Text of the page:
Tuesday, October 31, 2006

New Beginning 152


It was one of those hot summer days where the sun bakes you in its little oven and then spits you out like a burned loaf of bread. Sweat poured off Mama’s brow and she wiped it away. She picked up a newspaper and started fanning herself, her head perched back on her neck, her mouth open like it needed to be cooled too.

In between the waves of air she fanned at her face, she looked at me. “Poppy’s going to die this summer.”

I stared at my mama, as those words came out of her mouth. She said them like they were just another bit of news like you read in the newspaper. No emotion. Just matter of fact.

“You talk about him like he’s nothing, Mama. Don’t you love Poppy?” Mama got up and walked over to the steps and ignored what I said.

I chased after her as she idled off the porch, her belly bulging with my little sister inside. "Mama! The boll weevils are all over the cotton this year. What'll we do without Poppy?"

Mama fixed her eyes on my tattered gingham dress that clung to my sweat covered body. "I don't know, Billie Sue, but I'm tired of being a character in depressing southern lit. If killing Poppy is what it takes to move to Chicago and sit in a Starbucks with my iBook and a frothy Frap while some doctoral student makes eyes at me, then Poppy's gonna meet his maker."

I watched a mosquito land on my arm and then squeezed the vein until the little bugger popped in an explosion of blood.

Mama had a point. Bye bye, Poppy; Chick Lit City, here we come.


Opening: Judy Gregerson.....Continuation: Pacatrue

14 comments:

judy said...

Pacatrue, that is hysterical. I don't think it could have been done better.

Cathy Writes Romance said...

I LOVE this continuation. Too cute.

Here are my suggestions for the opening, which is good. I think I like the the slow-drawl of these Southern/country novels.

It was one of those hot summer days in Georgia/Mobile/Hell?.

(cut to sweat poured off)

Sweat poured off Mama’s brow and she wiped it away. She picked up a newspaper and FANNED herself, her head perched back on her neck, her mouth open like it needed to be cooled too.

(This part is telling enough of the first sentence, without the popping burnt bread analogy)

acd said...

Whee pacatrue!

I thought the writing was some of the more competent that's come through. I'd argue that the sun's oven is the entire earth, and therefore not little. I also had an issue with the dialogue. If someone told me straight-up that Poppy was going to die, I'd say, "What?" rather than expounding on his relationship with Mama. It just seems to me like the narrator should be expressing some surprise here. As written it sounds like the narrator already knows Poppa's dying, in which case, why is Mama saying it?

Two nitpicks in the first 150 words, but I'd keep reading, if only on the hope that Poppy will be eaten by the cannibalistic plant in the backyard sometime in the next five pages, or possibly roasted in God's Easy-Bake Oven. Could you put this on Electra's Crapometer?

Sassy Sundry said...

I really want to hear this read aloud by Scarlet O'Hara. As God as my witness, I'll never be a character in a depressing Southern lit story again!

AttemptingFiction said...

This is good writing. It brings us right into the story. Nice realism and immediacy.

Only a couple of awkward sentences:
"her head perched back on her neck"
Maybe it's just me, but I found this phrase annoying. I think it's the use of "perched" in this context. Makes me picture the head bouncing around, looking for a chair to perch on.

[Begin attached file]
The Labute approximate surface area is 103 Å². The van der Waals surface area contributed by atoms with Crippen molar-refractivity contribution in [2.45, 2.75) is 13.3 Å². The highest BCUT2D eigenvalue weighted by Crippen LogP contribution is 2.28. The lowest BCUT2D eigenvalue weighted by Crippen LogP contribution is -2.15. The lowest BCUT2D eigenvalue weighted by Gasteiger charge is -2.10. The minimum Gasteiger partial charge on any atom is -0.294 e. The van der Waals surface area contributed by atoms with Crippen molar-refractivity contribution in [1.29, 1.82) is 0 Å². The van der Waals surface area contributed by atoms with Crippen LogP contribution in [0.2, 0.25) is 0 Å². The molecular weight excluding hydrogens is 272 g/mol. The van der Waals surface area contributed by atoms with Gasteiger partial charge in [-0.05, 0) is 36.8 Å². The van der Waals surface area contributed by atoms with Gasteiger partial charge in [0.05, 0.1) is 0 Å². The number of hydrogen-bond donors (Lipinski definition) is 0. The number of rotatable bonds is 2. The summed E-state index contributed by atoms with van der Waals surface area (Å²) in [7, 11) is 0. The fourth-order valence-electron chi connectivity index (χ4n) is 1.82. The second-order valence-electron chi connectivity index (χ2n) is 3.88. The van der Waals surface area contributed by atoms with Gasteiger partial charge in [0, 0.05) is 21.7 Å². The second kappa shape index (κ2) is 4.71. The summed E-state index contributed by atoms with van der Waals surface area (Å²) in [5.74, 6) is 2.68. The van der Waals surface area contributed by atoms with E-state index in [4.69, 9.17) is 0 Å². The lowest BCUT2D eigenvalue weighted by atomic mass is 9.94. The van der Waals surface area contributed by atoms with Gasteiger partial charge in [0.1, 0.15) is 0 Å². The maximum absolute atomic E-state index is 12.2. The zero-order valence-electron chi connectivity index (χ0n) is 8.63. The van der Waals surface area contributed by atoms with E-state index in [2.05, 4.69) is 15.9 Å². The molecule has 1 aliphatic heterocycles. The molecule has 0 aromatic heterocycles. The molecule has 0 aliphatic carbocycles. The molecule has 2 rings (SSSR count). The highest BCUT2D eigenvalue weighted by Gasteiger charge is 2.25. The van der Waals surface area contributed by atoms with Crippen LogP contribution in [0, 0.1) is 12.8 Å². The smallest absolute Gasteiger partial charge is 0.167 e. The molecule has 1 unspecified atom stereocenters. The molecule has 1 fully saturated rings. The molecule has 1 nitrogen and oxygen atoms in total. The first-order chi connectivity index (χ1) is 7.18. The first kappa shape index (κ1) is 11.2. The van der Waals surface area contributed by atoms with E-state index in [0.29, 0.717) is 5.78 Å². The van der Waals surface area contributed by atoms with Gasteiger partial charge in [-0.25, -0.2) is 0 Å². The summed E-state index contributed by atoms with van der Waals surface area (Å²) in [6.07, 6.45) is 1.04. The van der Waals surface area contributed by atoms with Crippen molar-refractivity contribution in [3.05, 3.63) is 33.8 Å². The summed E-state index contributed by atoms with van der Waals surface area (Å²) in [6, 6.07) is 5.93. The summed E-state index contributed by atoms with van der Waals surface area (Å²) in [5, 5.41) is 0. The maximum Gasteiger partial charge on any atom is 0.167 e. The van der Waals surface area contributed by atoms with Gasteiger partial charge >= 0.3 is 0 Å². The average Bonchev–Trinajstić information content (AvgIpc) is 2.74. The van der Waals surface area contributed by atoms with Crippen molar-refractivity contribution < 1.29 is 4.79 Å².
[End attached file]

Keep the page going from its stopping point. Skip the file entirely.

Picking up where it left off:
"Mama got up and walked over to the steps and ignored what I said."
This sentence is much worse than the rest of the opening. I'd get rid of it.

Virginia Miss said...

I loved this author's voice, she made me feel the heat of the day and the protag's bewilderment at her mama's pronouncement.

And what a perfect continuation!

Anonymous said...

I think this is very good so far and would read more. I agree with virginia miss about the voice. -JTC

McKoala said...

I felt the heat, but I got caught up on the expression 'her head perched back on her neck' - I really couldn't picture that happening without hinges.

HawkOwl said...

Hey Judy! I knew that had to be you. Cool. You have a style. :)

Overall I liked it, except "You talk about him like he’s nothing, Mama. Don’t you love Poppy?" That's too "I'm aware of what's going on in my head and I'm telling you, the reader, so you'll know exactly where I'm coming from, too, so we're all on the same page." I don't think people talk like that, especially a child. Plus that wouldn't be my first question if someone told me someone was dying. I'd be like "um, what makes you think that?"

I'd totally read more. :)

writtenwyrdd said...

This opening has a clear and distinct voice. I was definitely curious why the woman would say something like that. And I definitely felt that sticky heat.

I would suggest that you drop "little" from "little oven," as the sun wouldn't have an Easy Bake, it would have a humongous pizza oven or something, lol.

judy said...

now,Hawk:

EE wrote that part. He changed my beginning to set it up more for a crazy ending.

Judy

Evil Editor said...

What?! I didn't write any of this. I did cut it off at 147 words, because the submission was 220.

judy said...

Sorry, EE. I really did believe that you changed the ending of my beginning. Maybe cutting off the part that you did just made it sound real different to me. Or maybe I changed it before I sent it to you. Hey, who knows? Not me.

Hawk: It's not EE's fault.

Rei said...

It was one of those hot summer days where the sun bakes you in its little oven and then spits you out like a burned loaf of bread.

My Use of Simile Sucks As Bad As The River Tide

I don't know where you live, but around here, little ovens don't spit out burned bread. ;) Toasters do. Did you mean a toaster?